And screw Roy friggen Oswalt! Who died and made him the validity arbiter of baseball statistics? We'll let him know when we need stats thrown out! Hell, we can just throw his stats out since they don't really matter, just like his opinion. I mean are we supposed to take seriously some athlete schlub talking about God and ability as he can't even beat the one-hit wonder ChiSox in the World Series? Maybe if he did use, he might have his ring already! He couldn't even help Clemens and Pettitte when they needed him, who by the way he's conveniently silent about. Hypocrite! A-Rod never even played against him to accumulate stats that "shouldn't count for anything"! Isn't Oswalt late for a tee time or something right about now?

Phony self-righteousness and comments from the peanut gallery piss me off even more than cheating with banned substances! Oswalt is a member of the MLBPA so he's just as guilty as if he used like Canseco! They were all complicit, every last one of them, end of story! Whether or not you used a banned substance, playing with and possessing knowledge of teammates who cheated and not coming forward out of loyalty to the union, who places profits and earnings above the lives and health of their members, is equally as bad as using the PEDs themselves! That shows their loyalty lies only at the feet of their earnings, not whether or not baseball stats are valid. If the truth were known, none of them deserve to play. I could never take seriously a player who gives his union precedence and priority over the game itself. I mean one really does come before the other. If it weren’t for the game, there would be no union.

I believe the end of the current CBA can’t come soon enough for me. I would just as soon watch college baseball, but the NCAA and NAIA are infinitely more corrupt than any pro sports league! In fact, if any statistics should be thrown out, it’s the NCAA’s!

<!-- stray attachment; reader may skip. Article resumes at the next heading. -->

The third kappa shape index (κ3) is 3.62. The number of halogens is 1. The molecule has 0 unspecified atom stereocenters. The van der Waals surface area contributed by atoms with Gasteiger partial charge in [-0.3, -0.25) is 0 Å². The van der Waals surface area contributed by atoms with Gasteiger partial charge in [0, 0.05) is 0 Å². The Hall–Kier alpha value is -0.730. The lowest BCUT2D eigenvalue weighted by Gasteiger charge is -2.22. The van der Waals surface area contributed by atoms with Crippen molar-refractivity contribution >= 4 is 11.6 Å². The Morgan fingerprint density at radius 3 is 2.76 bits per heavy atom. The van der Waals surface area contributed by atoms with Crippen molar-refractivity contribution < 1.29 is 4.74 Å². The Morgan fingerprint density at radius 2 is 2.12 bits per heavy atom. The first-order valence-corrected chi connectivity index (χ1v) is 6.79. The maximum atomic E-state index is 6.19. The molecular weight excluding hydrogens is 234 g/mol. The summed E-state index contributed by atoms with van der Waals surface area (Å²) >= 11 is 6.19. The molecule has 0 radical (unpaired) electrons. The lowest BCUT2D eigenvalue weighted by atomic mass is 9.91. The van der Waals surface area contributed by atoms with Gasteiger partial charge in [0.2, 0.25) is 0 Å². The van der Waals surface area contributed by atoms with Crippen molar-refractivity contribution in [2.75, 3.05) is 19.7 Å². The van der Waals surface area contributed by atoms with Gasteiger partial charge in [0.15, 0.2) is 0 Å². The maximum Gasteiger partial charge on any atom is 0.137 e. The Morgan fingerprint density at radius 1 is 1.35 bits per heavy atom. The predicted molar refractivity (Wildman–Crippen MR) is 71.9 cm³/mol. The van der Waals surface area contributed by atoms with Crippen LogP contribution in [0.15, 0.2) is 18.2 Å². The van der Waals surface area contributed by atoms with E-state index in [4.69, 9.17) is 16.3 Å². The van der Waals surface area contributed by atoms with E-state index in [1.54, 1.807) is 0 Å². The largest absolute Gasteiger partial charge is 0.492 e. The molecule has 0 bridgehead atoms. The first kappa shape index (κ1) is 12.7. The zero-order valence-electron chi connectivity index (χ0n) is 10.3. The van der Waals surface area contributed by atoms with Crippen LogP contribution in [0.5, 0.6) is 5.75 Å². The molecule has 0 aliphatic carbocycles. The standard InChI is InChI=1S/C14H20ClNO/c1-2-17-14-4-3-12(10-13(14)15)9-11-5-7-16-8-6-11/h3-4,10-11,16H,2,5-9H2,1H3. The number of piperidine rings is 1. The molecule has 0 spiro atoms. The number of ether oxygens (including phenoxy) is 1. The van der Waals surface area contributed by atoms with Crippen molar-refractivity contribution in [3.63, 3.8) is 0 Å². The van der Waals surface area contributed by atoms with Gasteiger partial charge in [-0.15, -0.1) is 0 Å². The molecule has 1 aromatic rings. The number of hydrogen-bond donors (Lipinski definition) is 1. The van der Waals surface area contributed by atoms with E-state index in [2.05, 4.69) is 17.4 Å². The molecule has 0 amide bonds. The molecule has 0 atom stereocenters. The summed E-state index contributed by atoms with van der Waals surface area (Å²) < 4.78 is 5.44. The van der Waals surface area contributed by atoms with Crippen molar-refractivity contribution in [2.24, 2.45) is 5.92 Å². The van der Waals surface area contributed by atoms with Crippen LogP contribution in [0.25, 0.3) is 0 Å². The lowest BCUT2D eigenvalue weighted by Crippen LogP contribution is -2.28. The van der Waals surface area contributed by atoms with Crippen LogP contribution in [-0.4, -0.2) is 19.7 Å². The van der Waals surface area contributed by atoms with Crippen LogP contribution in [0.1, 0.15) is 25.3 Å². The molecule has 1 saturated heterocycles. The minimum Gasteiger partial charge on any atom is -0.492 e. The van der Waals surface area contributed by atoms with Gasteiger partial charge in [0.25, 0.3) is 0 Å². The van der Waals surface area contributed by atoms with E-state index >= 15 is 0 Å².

40 ms october   ~  Feb 12, 2009 11:33 am

[1] me too riyank!! some good baseball news about po.
buster olney thinks the yanks will be cautious with him though and will onlt attempt to catch him about 100 games this year.

[38] i know you know this sahun, but just wanted to state that very few people at the time wanted hank aaron to break babe ruth's reord. there is some revisionist telling of tales by the sportswriters that make aaron, mays and others beloved heros today.

poor neifi, he's become the poster boy for sucky ped users

41 ms october   ~  Feb 12, 2009 11:35 am

[40] man sorry for all the typos and mis-spellings in that post

42 Horace Clarke Era   ~  Feb 12, 2009 11:37 am

Just say neifi to drugs!

43 williamnyy23   ~  Feb 12, 2009 11:39 am

[40] Let's save us all the trouble and simply re-install Ruth as the HR king. As much as we all admire Aaron, no one matches Ruth;s HR/AB output, not to mention the amount of HRs he hit as a percentage of the league. Haven't we really been kidding ourselves for years in thinking anyone has even come close to approaching Ruth's output?

44 Shaun P.   ~  Feb 12, 2009 11:39 am

[40] Oh yes, you're absolutely right - the outrage over Aaron breaking the record was quite large. And that's my point - people usually don't like it when a beloved icon's record is broken, but especially when there's an element of unfairness to it. Of course with Aaron breaking Ruth's record there was another element at play in the dislike, sadly.

Then the record is broken and twenty years later, the new record holder is the beloved icon and it starts all over again.

45 williamnyy23   ~  Feb 12, 2009 11:41 am

I heard some ask an interesting question the other day...if Mantle is still known for hitting the deepest blasts ever, and guys like Feller and Gibson were known to throw in the upper-90s, why don't we see today's juiced players, with their better training and equipment, regularly surpassing these milestones? Where are the 600 foot blasts and 105 mph fastballs?